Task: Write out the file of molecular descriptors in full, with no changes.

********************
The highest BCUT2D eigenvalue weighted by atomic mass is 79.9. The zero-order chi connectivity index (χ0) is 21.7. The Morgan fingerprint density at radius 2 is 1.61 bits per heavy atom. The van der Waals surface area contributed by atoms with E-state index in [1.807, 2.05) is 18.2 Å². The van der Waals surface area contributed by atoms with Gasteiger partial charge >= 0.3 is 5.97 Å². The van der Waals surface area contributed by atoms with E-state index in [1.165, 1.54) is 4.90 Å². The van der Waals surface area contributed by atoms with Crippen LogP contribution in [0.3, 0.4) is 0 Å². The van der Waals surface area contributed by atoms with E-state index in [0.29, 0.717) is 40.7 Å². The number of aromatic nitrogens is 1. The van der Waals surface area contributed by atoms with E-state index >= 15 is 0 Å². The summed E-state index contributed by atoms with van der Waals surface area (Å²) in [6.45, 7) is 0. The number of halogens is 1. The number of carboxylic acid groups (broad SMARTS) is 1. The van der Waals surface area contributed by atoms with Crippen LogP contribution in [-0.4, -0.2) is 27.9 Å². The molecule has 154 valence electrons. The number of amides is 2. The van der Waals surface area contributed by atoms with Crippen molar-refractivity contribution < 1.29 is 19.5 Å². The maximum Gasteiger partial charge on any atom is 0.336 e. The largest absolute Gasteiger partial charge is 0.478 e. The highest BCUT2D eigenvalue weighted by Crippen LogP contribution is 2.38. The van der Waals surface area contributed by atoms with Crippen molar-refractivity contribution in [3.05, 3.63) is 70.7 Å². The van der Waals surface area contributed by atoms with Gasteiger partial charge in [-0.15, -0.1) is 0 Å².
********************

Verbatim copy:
The highest BCUT2D eigenvalue weighted by atomic mass is 79.9. The zero-order chi connectivity index (χ0) is 21.7. The Morgan fingerprint density at radius 2 is 1.61 bits per heavy atom. The van der Waals surface area contributed by atoms with E-state index in [1.807, 2.05) is 18.2 Å². The van der Waals surface area contributed by atoms with Gasteiger partial charge >= 0.3 is 5.97 Å². The van der Waals surface area contributed by atoms with E-state index in [1.165, 1.54) is 4.90 Å². The van der Waals surface area contributed by atoms with Crippen LogP contribution in [0.3, 0.4) is 0 Å². The van der Waals surface area contributed by atoms with E-state index in [0.29, 0.717) is 40.7 Å². The number of aromatic nitrogens is 1. The van der Waals surface area contributed by atoms with E-state index >= 15 is 0 Å². The summed E-state index contributed by atoms with van der Waals surface area (Å²) in [6.45, 7) is 0. The number of halogens is 1. The number of carboxylic acid groups (broad SMARTS) is 1. The van der Waals surface area contributed by atoms with Crippen LogP contribution in [-0.4, -0.2) is 27.9 Å². The molecule has 154 valence electrons. The number of amides is 2. The van der Waals surface area contributed by atoms with Crippen molar-refractivity contribution < 1.29 is 19.5 Å². The maximum Gasteiger partial charge on any atom is 0.336 e. The largest absolute Gasteiger partial charge is 0.478 e. The highest BCUT2D eigenvalue weighted by Crippen LogP contribution is 2.38. The van der Waals surface area contributed by atoms with Crippen molar-refractivity contribution in [3.05, 3.63) is 70.7 Å². The van der Waals surface area contributed by atoms with Gasteiger partial charge in [-0.15, -0.1) is 0 Å².